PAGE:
Windows 10 launched as a free upgrade for Windows 7 and 8/8.1 users, but it did a bit more than that – it essentially forced you to do it. Microsoft has remained quite unapologetic about its behavior during the dark times – it is, however, hard to forget the stories that popped up during the free upgrade program.
The latest in the list of victims of these forced upgrades is an Alzheimer’s disease patient whose Windows 7 computer was set up to look and behave like Windows XP, as that was the operating system he was the most comfortable with.
The computer was set up like that by his grandson, Jesse Worley, who works in IT. The Windows 7 PC was upgraded to Windows 10, because Microsoft thought it would be a splendid idea to treat the ‘X’ close window button, as an acceptance to upgrade the OS.
Of course, after this ordeal, his grandson had to spend hours restoring the computer to its earlier and intended configuration.
The Windows 8 Disaster
It is no secret that Windows 8 wasn’t quite up to the standard that people expect a Windows OS to be at – it was riddled with bugs and had an interface that confused not only the old but also the young and tech-savvy.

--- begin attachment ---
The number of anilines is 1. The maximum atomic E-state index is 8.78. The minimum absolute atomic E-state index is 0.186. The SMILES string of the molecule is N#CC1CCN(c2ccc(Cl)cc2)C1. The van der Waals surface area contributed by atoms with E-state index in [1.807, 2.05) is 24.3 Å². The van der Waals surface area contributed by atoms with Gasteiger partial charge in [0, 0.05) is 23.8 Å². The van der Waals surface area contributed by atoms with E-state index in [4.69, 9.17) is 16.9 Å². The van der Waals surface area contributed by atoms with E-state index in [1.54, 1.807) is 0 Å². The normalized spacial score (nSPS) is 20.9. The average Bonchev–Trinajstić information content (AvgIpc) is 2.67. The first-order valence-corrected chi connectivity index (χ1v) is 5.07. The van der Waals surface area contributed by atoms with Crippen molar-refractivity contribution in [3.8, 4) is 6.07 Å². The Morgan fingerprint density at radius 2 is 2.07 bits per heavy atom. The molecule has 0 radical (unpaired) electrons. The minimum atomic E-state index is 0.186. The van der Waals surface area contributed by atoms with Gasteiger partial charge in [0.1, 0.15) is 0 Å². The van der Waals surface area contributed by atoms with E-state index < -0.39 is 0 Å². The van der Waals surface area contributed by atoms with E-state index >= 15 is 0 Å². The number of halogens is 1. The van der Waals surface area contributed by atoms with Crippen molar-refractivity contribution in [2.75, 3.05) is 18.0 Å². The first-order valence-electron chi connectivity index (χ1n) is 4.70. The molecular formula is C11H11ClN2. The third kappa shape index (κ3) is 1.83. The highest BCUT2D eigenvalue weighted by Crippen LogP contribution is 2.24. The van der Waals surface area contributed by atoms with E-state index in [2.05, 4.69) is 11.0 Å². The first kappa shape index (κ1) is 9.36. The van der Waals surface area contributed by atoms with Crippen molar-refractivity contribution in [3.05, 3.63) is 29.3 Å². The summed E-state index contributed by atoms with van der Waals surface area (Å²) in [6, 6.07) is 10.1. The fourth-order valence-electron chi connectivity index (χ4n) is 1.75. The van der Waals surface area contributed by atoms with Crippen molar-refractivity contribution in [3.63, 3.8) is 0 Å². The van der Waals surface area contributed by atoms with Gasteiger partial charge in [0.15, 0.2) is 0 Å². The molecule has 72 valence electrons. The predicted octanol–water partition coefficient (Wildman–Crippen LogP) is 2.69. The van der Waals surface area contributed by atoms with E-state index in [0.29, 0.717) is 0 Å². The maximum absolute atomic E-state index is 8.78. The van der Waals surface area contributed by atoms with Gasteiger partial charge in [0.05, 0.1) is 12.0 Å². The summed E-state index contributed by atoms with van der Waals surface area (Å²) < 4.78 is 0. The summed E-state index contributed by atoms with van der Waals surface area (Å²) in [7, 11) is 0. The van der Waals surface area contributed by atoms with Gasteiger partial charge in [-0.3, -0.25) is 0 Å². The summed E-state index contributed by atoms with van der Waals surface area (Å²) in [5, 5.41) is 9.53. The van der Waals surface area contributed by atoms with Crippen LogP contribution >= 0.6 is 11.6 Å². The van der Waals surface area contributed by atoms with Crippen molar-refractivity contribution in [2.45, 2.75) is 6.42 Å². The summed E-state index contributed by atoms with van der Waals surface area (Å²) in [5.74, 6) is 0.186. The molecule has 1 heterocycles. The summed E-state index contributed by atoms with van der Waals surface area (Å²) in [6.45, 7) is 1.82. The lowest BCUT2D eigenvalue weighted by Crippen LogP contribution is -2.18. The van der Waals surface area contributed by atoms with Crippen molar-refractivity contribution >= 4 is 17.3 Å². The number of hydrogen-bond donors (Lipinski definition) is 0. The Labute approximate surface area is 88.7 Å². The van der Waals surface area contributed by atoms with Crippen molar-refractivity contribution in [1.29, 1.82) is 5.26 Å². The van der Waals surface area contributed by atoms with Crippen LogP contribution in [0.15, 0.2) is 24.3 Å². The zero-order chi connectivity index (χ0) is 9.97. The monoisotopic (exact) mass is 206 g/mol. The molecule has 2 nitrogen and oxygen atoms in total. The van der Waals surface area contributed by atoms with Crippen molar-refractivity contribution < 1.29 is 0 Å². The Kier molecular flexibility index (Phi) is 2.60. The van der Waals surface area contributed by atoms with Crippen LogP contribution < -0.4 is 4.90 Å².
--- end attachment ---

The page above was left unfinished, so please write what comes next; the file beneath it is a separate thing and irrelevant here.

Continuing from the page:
The saga of Windows 8 made many distrust Microsoft with future endeavors – some even switched to the Apple ecosystem – Windows 10, therefore, was seen with a lot of skepticism at launch.
The skepticism wasn’t helped by the troves of reports about privacy issues in Windows 10 – these issues are still present in Windows 10, and still are a point of concern for many.
The free upgrade program to Windows 10 ended earlier this year, but many users skipped their chance to get the upgrade, because of these privacy concerns – even though Windows 10 fixes many of the other issues that plagued Windows 8.
In this particular case, Microsoft did admit their fault; Worley submitted his grievance via the company’s recommended Notice of Dispute procedure, demanding compensation for the time spent on restoring his grandfather’s computer and a donation to an Alzheimer’s disease charity.
Microsoft agreed to compensate him for his time spent on restoring the computer, as the company already donates money to a number of charities around the world. Worley, of course, accepted the money and proceeded to donate it to alz.org.
A decently happy ending for the whole ordeal, but this hasn’t always been the case – Microsoft has regularly fought against paying up compensation in other cases.
The amount of $650 isn’t very much in the grand scheme of things, but for Microsoft to admit their fault is something to be taken note of.